"I feel very good about the way things are going in '14 and off to a good start in '15," Stoops said. "You know, makes me very optimistic about the future. I think we're recruiting some great leaders, some great young men that will help our program."
But even if those two classes come together as Stoops believes they will, the work isn't done. In his words, "It takes time."
"So I think you see our freshman class this year being very good," Stoops said. "I think you know the '14 class is going to be a very good class. It's going to be a great class. And I anticipate those guys having a good impact on our program.
"Then you let them grow up a little bit and you let them get another year older and you bring in another good class on top of that, possibly a couple (junior-college) guys here and there, and you start putting together a very good team."
In talking at length about years to come, Stoops caught himself. He refuses to sacrifice the present for UK football's far-off future.
"I like our locker room," Stoops said. "We're improving. We're going to improve it next year, and we're going to improve it the year after that. We're building. We're going to win, and I can't tell you when, but I hope it's this week."
Update on 'banged-up' Cats
Like any team in mid-November, Kentucky is far from full strength entering this weekend's game.
TraVaughn Paschal is doubtful and Khalid Henderson will play in his place at weak-side linebacker. Cornerback Nate Willis is also doubtful, so UK will start Cody Quinn and Fred Tiller at the two corner spots.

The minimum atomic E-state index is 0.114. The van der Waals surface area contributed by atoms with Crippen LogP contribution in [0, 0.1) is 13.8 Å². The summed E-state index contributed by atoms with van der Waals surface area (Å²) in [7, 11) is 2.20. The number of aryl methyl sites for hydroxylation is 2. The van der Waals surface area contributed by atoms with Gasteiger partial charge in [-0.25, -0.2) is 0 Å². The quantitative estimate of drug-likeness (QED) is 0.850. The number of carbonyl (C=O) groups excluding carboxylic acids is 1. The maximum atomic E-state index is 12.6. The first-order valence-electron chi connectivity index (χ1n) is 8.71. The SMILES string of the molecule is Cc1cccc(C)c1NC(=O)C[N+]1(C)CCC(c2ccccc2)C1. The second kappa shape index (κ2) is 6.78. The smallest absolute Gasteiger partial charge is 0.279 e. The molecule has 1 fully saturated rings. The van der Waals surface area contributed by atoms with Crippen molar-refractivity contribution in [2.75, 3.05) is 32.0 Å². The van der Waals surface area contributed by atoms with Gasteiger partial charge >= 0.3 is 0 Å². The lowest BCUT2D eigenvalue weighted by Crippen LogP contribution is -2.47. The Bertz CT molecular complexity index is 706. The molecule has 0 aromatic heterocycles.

The Vandy game was a tough one for the UK offensive line, as both Kevin Mitchell and Darrian Miller exited with injuries. Stoops, however, anticipates that both will be available. The same goes for wide receiver Ryan Timmons, who was limited to "four or five plays" by ankle injury.
Dominique Hawkins played 18 minutes in UK's 87-49 win over Robert Morris on Sunday. (Chet White, UK Athletics)
John Calipari doesn't have to worry about pushing Dominique Hawkins in practice.
In fact, there are times when he even has to pull back on the reins with the freshman guard.
"The kid works so hard," Calipari said. "His heart rate is--I have to stop him because I'm afraid he's going to fall out."
Hawkins came to Kentucky as the final piece of a top-ranked recruiting class and the least-heralded of the eight Wildcat freshmen, leading most to assume the Richmond, Ky., native's future as a regular contributor was likely a year or more down the road. But just weeks into the season, Hawkins' tireless effort has become impossible to ignore.
He earned first-half playing time against Michigan State, holding his own in a 1-2 matchup. In the days that followed, Calipari said Hawkins' role would expand further.
In an 87-49 win over Robert Morris on Sunday, it was clear why.
"Coach Cal puts me in there to turn up on defense, give more energy," Hawkins said. "I know my role. What I'm supposed to do is put pressure on the ball and get our defense going. I'm doing great right now, I feel like, and Coach has been telling me to continue with the hard work that I'm doing."
A look at the final box score from the Wildcats' supposed revenge victory over the Colonials -- who ended UK's season a year ago in the NIT -- and Hawkins doesn't seem to have been a major factor. He scored four points -- the first of his college career -- and had three assists, a block, a steal and a rebound, but his impact went far beyond statistics.